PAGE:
Hello, thanks for taking the time to reply. I know it is a bit daunting but we are able enough, just need to make sure we have the correct knowledge to complete this task properly!

    Our wall only needs to be 450mm high. I think it will be max 3 steps up to next level. 

    When you say ‘arms’ do you mean tie-back and deadman posts, like a T shape going back into the higher level? Do these need to be just at each end of the wall or all the way along?

    If we add a pipe for drainage behind the wall does it just run horizontally behind or does it need to come out somewhere to flow onto patio in front of wall? If so, where? Scratching my head a little on that point.

    if we place the sleepers on a concrete base how do the sleepers attach to this?

    Thank you!! Sorry if these questions seem really basic but I’ve watched so many videos now and there seems
    to be different techniques- it becomes confusing.

  • NollieNollie Girona, Catalunya, Northen SpainPosts: 2,712
    I agree with most of Hogweeds recommendations, with the exception that I would lay the sleepers straight on a trench of compacted hardcore/gravel, without the concrete topper. The weight of the sleepers will hold them in place, there is no need to fix them to any sort of solid base as its not very high. Laying the sleepers on a permeable base allows them to ‘breathe’ and dry off after rain. Extending the trench of gravel in front a bit would also assist patio drainage, although your patio should have a drain installed with a slight fall towards that drain.

    If you create a long bed along the top level, either side of the steps and plant that up with a line of shrubs or make it a mixed border, like AlliumPurpleSensation’s, that should absorb excess water as well as frame the two levels nicely.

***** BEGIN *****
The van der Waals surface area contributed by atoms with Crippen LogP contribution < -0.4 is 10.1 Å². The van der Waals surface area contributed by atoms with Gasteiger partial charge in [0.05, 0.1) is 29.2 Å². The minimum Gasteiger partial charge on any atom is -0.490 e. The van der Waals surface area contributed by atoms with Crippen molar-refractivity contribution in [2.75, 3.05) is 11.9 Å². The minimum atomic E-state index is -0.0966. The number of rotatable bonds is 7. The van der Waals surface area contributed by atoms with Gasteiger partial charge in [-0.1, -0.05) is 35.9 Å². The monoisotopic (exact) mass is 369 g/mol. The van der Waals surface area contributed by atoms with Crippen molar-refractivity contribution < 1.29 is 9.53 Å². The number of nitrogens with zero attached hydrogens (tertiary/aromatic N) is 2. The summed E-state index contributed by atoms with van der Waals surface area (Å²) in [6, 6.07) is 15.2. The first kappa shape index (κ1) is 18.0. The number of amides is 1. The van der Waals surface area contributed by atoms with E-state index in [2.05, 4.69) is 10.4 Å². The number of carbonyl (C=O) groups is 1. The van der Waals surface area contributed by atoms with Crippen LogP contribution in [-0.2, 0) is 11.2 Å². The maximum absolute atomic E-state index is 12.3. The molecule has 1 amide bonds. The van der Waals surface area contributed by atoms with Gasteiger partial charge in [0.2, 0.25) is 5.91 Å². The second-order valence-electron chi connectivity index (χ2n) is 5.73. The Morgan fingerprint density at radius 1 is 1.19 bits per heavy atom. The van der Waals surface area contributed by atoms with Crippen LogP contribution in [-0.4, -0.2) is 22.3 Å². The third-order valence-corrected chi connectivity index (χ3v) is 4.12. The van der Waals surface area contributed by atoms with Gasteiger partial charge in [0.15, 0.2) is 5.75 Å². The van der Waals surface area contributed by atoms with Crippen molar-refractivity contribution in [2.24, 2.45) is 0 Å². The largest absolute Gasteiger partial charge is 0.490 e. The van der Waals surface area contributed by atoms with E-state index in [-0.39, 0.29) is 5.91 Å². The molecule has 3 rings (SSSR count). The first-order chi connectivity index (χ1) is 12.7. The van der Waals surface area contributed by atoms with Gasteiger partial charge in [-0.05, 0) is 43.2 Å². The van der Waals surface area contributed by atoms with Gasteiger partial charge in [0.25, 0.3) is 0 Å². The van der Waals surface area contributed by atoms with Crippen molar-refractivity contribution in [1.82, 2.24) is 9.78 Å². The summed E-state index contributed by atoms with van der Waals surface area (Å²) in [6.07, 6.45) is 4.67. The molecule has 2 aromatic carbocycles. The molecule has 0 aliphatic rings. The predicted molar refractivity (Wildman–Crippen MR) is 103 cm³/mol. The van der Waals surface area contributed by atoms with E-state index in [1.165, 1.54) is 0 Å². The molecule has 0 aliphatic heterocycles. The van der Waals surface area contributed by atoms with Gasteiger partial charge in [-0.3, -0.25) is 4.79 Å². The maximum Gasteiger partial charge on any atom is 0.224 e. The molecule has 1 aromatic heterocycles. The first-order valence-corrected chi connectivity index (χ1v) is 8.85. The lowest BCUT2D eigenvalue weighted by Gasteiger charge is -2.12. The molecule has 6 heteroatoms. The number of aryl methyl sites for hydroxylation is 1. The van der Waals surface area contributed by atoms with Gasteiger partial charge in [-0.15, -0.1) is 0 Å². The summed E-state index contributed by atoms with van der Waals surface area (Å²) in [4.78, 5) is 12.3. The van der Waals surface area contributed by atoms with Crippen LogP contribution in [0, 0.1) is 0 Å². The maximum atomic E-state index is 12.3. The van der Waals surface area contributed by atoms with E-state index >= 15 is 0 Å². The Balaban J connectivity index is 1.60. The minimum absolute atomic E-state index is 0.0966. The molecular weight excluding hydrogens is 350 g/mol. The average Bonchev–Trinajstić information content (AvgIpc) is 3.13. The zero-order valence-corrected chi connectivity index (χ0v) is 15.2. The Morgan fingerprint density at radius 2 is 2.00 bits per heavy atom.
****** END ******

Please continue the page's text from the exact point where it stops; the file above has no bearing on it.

• ObelixxObelixx Vendée, Western FrancePosts: 18,782
    edited 1 February
    Sorry but we no longer live in that house and garden so no recent photos.  Here are a few of the veggie plot and its sleeper walls.
     

    And 10 years later when we'd had to replace the blue planks with roofing beams and erect a wind/chemical spray break.  As you can see, the sleepers are fine and have had no treatment.


    The sleepers were laid on a gravel/broken brick and stone layer for drainage and to level them.  The vertical ones that line the path sloping up to the flattened level were trimmed level after "planting.  The archway was built to support clematis and thus hide my work/potting area between the house and sleeper wall.
    "We don't stop playing because we grow old; we grow old because we stop playing." - George Bernard Shaw
  • WaysideWayside Posts: 729
    edited 2 February
    On end sleepers have the benefit of letting drainage through between them.  But this is a lot of work and a lot of expense.

    Our garden is about 30ft high, so trying to level off and master the slope is a must!

    You could re-landscape into two levels and use a slope in-between that you plant out.  Then it will be hidden and your only expense will be the steps.  You can make steps using cut/sleepers and hold back with re-bar.

    If you haven't space then I understand more-so the need. 

    Be aware that if you use softwood sleepers you must drain them.  Old school ones are covered with so many chemicals they hardly ever rot!

    I've a neighbour that got going with sleepers on their garden, and it spread to the entire thing.  And the start began to rot before he finished at the end.

    If you have a relatively low wall consider dry stone walling, it will drain naturally.

    And depending on length, you could do a couple of low walls rather than one high.


  • KeenOnGreenKeenOnGreen Posts: 517
    Be aware that, even if treated, sleepers can rot relatively quickly under certain circumstances.  Use membrane between the sleepers and any gravel/soil (avoid non-breathable plastic/tarpaulin).  Avoid any soil touching the sleepers. Do not let any plants grow over the tops of the sleepers, as in our experience mould quickly developed on the sleepers and they are now rotting quickly.  

    Put a deep layer of gravel behind the sleepers (see the photo below). The sleepers are under the grey membrane, which was then folded back over the gravel.


    This is it after it had been finished, and before planting.



    We then planted on top of the gravel (with Opheopogon grass).  Big mistake, it created humidity and shade on the top of the sleepers, which started to rot them.  Try to keep the area immediately behind the sleepers clear, and with good air flow.

    Let me know if you have any questions.